After a three-day weekend and Monday’s Independence Day celebrations, July 5 may find you hitting the snooze button or downing an extra cup of coffee to put some pep in your workday step. But if you spent more time checking your work email than chatting with family at the annual barbecue, today’s holiday might be for you: National Workaholics Day.
That’s right; Tuesday, July 5 is recognized as a day dedicated to those among us who love their work and live to do it.
But should we really consider that something to celebrate? That’s a question psychologists continue to debate.
Workaholism: the Tell-Tale Signs
A solid work ethic is something to be admired and valued, of course. At Taylor King Law, we often tell clients that they can call our office any time of day, any day of the year, and it’s a promise we stand proudly behind. But even Taylor King needs some vacation time!
Over the years the term “workaholic” has become a common buzzword, but it is not a synonym for someone who is dedicated to his or her job. The American Psychological Association defines “workaholism” with three key factors:
1. Having persistent thoughts about work while not “at work”
2. Feeling internal, mental or emotion pressure to work
3. Consistently working beyond what could reasonably be expected
Worried that you might a workaholic? As we’ve said, it’s more than just putting in significant hours in your office. See where you rank on the Bergen Work Addiction Scale.
Whether you’ve seen workaholic behavior in a television character, family member, or even yourself, you probably recognize some of the signs that work is becoming an addiction: decreased health, problems in your marriage or family, lessened interested in hobbies, etc.
When Work Takes a Toll on the Road
As a law firm that primarily works with victims of car accidents, we often see a connection between workaholism and another negative consequence: car wrecks caused by drowsy driving. Those who arrive at work before their coworkers and stay until everyone else has gone home often do so at the expense of getting enough sleep.
Lack of sleep does more than cause under-eye circles. The National Sleep Foundation reports that adult drivers who sleep 6-7 hours per night are twice as likely to have a car wreck than drivers who regularly sleep 8+ hours each night. For drivers getting 5 or fewer hours of sleep, the risk of a crash is 4-5 times greater.
Driving and the Significance of Sleep
You may be wondering: Does drowsy driving really belong on the same list as driving while intoxicated or while texting? Can’t I just drink a Redbull and be on my way?
Actually, studies show that sleep-deprived drivers are a serious problem. 60% of surveyed adults admitted to driving while drowsy or sleepy within the past year, and 37% said they had actually fallen asleep at the wheel, according to the National Sleep Foundation’s Sleep in America poll. That’s 103 million drivers dozing off across America each year.
Police-reported crashes estimate that 100,000 crashes in the US each year are the direct result of driver fatigue. The NHTSA puts that number in perspective: 1,550 deaths, 71,000 injuries, and $12.5 billion in damages each year are caused by drowsy driving. And the numbers are likely much higher, since there’s no way to “measure” a person’s fatigue like their Blood Alcohol Content at the time of a car wreck, and relying on self-reporting is notoriously inaccurate. Driver fatigue may play a role in many crashes whose official cause is reported as “driver inattention,” as well.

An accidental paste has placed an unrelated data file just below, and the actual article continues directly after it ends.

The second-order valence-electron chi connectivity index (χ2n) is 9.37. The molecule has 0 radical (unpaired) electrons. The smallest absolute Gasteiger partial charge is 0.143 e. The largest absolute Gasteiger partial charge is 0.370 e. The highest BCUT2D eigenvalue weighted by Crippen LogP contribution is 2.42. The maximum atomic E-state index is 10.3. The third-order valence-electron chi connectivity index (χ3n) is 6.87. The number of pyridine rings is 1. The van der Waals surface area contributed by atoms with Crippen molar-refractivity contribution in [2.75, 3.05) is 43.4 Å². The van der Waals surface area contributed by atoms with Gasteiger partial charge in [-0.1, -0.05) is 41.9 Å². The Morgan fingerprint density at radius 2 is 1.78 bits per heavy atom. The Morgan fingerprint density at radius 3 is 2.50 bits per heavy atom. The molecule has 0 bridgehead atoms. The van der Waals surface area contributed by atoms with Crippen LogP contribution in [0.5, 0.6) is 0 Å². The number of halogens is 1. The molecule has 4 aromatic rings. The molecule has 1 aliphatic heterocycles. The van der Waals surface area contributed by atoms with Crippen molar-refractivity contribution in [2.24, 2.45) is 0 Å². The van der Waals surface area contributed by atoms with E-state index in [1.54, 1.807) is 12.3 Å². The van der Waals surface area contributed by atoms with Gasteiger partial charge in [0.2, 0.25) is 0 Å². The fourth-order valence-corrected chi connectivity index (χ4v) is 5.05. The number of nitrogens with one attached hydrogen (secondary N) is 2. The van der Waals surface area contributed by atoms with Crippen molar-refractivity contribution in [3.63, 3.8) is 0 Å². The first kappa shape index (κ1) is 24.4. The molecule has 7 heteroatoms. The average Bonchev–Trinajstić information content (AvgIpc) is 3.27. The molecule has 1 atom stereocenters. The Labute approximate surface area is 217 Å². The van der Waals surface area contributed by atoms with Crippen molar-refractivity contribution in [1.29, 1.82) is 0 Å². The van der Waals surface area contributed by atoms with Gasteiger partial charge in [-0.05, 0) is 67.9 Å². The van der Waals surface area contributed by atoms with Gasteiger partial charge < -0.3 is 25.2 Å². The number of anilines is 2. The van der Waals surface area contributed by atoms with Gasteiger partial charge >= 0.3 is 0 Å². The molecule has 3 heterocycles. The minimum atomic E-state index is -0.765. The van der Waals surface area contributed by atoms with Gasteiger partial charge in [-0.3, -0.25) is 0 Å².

The Science of Drowsy Driving
In 2000, researchers studied the impact that sleep deprivation and alcohol consumption have on cognitive and motor skills, both of which determine your ability to safely drive a car. They tested a group of 40 people, first with sleep deprivation by keeping them awake for 28 hours. They then tested them with doses of alcohol up to 0.1% blood alcohol content (BAC).
The results? After more than 19 hours of sleep deprivation, people performed equal to or worse than having a BAC of 0.1% – well over the legal limit.
Perhaps you can’t remember the last time you stayed awake for 28 hours. But even after being awake for 17-19 hours, subjects performed equal to or worse than having a BAC of 0.05%. This means that person who wakes up at 6:00 a.m. and goes to bed after 11 p.m., which equals 17 hours of waking time, would have similar reaction times to a person who has consumed two glasses of beer or wine.
Who’s Driving Drowsy?
Obviously, a person who is chronically sleep deprived, whether from working long hours, caring for a newborn baby, or many other factors, is more likely to drive while fatigued. But that’s not all.
According to Drowsy Driving, an awareness site created by the National Sleep Foundation, the following people are more likely to doze while driving:
Shift workers (those who work night shifts or long shifts)
Commercial drivers who operate tractor-trailers or public transit systems
Those with untreated sleep disorders, especially related to sleep apnea
Those who take medicine that induces drowsiness, which is a more common side effect than you might expect
Additionally, younger people (ages 18-29) are more likely to drive while drowsy than older age groups. Drivers in older age groups report pulling over to take a nap much more often than young drivers.
Are you sleep-deprived? Protect your health and the safety of those around you. The Sleepiness Test from the National Sleep Foundation can help you determine if you’re getting enough Z’s.
When Drowsy Driving Causes a Crash
Have you been injured in a car accident caused by a drowsy driver? The personal injury attorneys at Taylor King Law may be able to help. Call or visit our website today to request a free case consultation. We’ll be on your side, by your side, wherever in Arkansas you may be.